Beijing Foton Daimler Automotive (BFDA), the joint venture between Daimler AG and Chinese truck manufacturer Foton, will build a new engine plant next to its Beijing headquarters in Huairou district. The company said construction of the plant will begin in the first half of 2013 at a cost exceeding $156 million.
“This investment once again demonstrates that we are putting our ‘Global Excellence’ strategy into practice and that our involvement in China is of a sustained, long-term nature,” said Andreas Renschler, the Daimler board of management member responsible for Daimler Trucks and Daimler Buses. “As is the case in all of the new growth markets, we are consistently applying our principle of operating as globally as possible on the one hand and as locally as necessary on the other.”
The plant, expected to be completed in 2014, will produce OM 457 engines, which will power the joint venture’s Auman brand of trucks. A nearly identical engine is being used in Mercedes-Benz commercial vehicles in Europe and Latin America.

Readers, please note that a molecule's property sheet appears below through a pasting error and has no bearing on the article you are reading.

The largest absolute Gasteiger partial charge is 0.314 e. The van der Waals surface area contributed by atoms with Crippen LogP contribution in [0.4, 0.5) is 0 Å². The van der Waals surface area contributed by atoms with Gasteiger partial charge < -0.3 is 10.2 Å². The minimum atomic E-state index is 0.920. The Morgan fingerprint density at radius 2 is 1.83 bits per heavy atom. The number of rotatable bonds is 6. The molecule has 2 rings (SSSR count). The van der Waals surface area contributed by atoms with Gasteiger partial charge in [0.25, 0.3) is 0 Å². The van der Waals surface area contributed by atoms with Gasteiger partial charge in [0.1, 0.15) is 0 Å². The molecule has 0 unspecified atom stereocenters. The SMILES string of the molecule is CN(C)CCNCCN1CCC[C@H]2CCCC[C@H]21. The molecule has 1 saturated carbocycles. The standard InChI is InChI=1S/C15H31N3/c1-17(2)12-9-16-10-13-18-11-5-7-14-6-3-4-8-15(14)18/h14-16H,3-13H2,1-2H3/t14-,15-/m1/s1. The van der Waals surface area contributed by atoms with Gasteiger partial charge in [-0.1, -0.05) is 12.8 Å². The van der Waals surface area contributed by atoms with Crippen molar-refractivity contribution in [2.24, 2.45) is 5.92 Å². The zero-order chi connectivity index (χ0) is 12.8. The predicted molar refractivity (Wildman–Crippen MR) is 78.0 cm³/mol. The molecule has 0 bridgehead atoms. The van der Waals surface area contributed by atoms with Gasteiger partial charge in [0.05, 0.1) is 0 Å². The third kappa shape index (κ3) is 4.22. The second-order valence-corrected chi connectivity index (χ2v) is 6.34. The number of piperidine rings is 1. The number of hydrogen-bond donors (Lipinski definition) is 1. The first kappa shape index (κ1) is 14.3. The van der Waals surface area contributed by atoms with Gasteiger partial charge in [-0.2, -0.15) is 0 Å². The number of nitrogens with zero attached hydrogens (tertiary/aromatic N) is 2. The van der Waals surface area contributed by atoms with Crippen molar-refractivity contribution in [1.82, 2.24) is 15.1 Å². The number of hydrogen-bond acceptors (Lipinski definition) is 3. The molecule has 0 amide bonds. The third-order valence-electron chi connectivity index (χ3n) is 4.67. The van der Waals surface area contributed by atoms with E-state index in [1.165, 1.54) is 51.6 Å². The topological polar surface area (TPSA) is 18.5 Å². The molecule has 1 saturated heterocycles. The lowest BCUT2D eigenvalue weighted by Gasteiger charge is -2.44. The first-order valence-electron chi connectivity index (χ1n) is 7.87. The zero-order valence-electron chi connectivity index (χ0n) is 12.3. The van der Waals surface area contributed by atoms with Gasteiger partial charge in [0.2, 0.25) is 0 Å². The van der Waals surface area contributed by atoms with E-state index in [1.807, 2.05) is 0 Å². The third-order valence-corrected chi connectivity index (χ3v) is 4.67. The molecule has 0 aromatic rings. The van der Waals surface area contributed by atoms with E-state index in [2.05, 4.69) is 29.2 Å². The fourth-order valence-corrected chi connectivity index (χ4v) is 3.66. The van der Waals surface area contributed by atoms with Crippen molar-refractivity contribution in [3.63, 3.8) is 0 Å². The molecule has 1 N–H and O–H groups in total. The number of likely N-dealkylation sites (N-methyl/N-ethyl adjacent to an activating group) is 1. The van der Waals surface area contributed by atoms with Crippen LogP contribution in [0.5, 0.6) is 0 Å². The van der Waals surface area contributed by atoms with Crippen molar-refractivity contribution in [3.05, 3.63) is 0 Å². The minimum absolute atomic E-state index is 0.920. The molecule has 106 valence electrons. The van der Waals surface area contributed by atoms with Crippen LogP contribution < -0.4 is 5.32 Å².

Initial plans call for 40% of the engine components to be produced in China with that rate rising to more than 65% eventually.
“This process has made very satisfactory progress. We have already found renowned suppliers for the key components. These suppliers were selected after extensive tests which showed that they meet our high standards with regard to quality and business ethics,” said Stefan Albrecht, executive vice president of BFDA.
The new engine plant will cover an area of around 30,000 square meters in close proximity to the Auman trucks production site in Beijing’s Huairou district. Once ramped up, it will employ more than 500. Production capacity at the plant will be designed for up to 45,000 engines per year.
As soon as the Chinese emissions standard China IV (which corresponds to Euro IV) is introduced as planned next year, customers will be able to order the Auman truck with either a conventional engine or the OM 457.
Until the new plant is completed, the Mercedes-Benz plant in Mannheim will deliver the engines completely built up to China, the company said.